Articles Posted in Bankruptcy

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Plaintiff executed a promissory note secured by a mortgage on his property. After Plaintiff defaulted on the loan, foreclosure proceedings commenced. Plaintiff subsequently filed a Chapter 7 bankruptcy petition. Then then-holder of the mortgage sought relief from the automatic stay imposed by bankruptcy law. Relief from the stay was given in two bankruptcy cases filed by Plaintiff, the second of which was initiated after a foreclosure sale had been completed. Plaintiff then filed an action seeking a declaration that the foreclosure deed was void and that he owned the property in fee simple absolute. The superior court granted summary judgment against Plaintiff based on the doctrine of res judicata. The Supreme Court affirmed, holding that Plaintiff was precluded from raising issues regarding the foreclosure again in the superior court after the propriety of the foreclosure was examined by the bankruptcy court and the foreclosure sale was declared valid.View "Reynolds v. First NLC Fin. Servs., LLC" on Justia Law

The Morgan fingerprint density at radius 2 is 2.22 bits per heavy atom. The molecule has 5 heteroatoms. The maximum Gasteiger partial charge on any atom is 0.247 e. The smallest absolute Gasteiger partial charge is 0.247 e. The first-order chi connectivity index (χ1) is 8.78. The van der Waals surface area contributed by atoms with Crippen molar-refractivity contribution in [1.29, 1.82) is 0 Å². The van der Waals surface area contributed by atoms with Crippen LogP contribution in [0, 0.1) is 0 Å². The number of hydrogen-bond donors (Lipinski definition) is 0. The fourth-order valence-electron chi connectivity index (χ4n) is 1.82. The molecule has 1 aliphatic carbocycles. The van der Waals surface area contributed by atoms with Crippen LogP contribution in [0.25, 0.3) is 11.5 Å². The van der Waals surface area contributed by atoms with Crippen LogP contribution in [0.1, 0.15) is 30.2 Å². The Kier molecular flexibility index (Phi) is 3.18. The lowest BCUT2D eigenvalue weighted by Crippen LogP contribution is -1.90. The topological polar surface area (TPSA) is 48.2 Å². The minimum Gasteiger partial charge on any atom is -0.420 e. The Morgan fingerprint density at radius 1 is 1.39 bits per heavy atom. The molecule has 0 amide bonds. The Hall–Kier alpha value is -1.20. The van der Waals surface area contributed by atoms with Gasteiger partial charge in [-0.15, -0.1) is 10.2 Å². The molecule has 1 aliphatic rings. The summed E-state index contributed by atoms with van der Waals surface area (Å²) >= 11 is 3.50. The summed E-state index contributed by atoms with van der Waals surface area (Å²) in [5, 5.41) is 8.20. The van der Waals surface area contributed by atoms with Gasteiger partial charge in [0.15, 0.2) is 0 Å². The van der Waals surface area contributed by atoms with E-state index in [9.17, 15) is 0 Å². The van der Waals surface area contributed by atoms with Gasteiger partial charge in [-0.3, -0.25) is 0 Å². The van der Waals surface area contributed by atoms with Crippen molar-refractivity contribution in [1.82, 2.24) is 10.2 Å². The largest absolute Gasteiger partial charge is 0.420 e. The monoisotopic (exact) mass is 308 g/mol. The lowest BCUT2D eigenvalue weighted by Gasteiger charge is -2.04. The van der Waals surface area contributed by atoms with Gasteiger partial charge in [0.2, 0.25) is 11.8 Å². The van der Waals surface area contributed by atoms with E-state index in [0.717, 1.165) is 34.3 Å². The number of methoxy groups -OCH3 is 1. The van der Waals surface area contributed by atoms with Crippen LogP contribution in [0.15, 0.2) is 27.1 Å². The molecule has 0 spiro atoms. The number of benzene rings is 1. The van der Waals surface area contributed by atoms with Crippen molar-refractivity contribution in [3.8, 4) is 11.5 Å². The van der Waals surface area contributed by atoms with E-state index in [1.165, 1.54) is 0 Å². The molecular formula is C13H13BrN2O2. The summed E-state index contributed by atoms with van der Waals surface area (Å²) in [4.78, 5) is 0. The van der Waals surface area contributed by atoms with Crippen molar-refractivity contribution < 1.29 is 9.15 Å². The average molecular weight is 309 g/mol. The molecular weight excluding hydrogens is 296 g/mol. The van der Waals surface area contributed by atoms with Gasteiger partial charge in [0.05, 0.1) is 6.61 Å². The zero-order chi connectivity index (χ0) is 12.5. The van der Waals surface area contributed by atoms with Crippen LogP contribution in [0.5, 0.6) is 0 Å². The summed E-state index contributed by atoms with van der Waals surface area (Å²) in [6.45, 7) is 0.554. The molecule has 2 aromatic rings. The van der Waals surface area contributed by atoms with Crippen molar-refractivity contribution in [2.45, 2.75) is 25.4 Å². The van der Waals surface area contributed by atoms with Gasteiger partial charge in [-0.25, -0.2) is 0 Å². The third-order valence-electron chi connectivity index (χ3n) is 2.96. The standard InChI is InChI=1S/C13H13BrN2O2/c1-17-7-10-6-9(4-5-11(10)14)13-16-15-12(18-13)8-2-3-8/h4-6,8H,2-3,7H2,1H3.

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DWS Properties (DWS) owned rental property. The sole member of DWS was Dustin Shore. After a pipe burst at the property causing substantial damage, Shore executed contracts with Performance Adjusting Public Insurance Adjusters (Performance) and Multi-State Restoration (Multi-State), in which Performance agreed to provide public adjusting service relative to the loss, and Multi-State agreed to perform emergency clean-up work at the property. Performance and Multi-State (Plaintiffs) were never paid for the services they provided, and after Shore filed for personal bankruptcy, Shore's debts to Plaintiffs were discharged. Plaintiffs subsequently filed suit against DWS, seeking damages for book account, breach of contract, quasi-contract, and unjust enrichment. DWS filed a motion to dismiss, which the hearing justice converted into a motion for summary judgment and granted, reasoning that Shore had signed the contracts in an individual capacity without making any reference to DWS. The Supreme Court vacated the judgment of the superior court and remanded, holding (1) summary judgment was inappropriate on Plaintiffs' contract claims; and (2) the fact that DWS was not explicitly named on the contracts did not entitle it to judgment as a matter of law on Plaintiffs' equitable claims. View "Multi-State Restoration, Inc. v. DWS Props., LLC" on Justia Law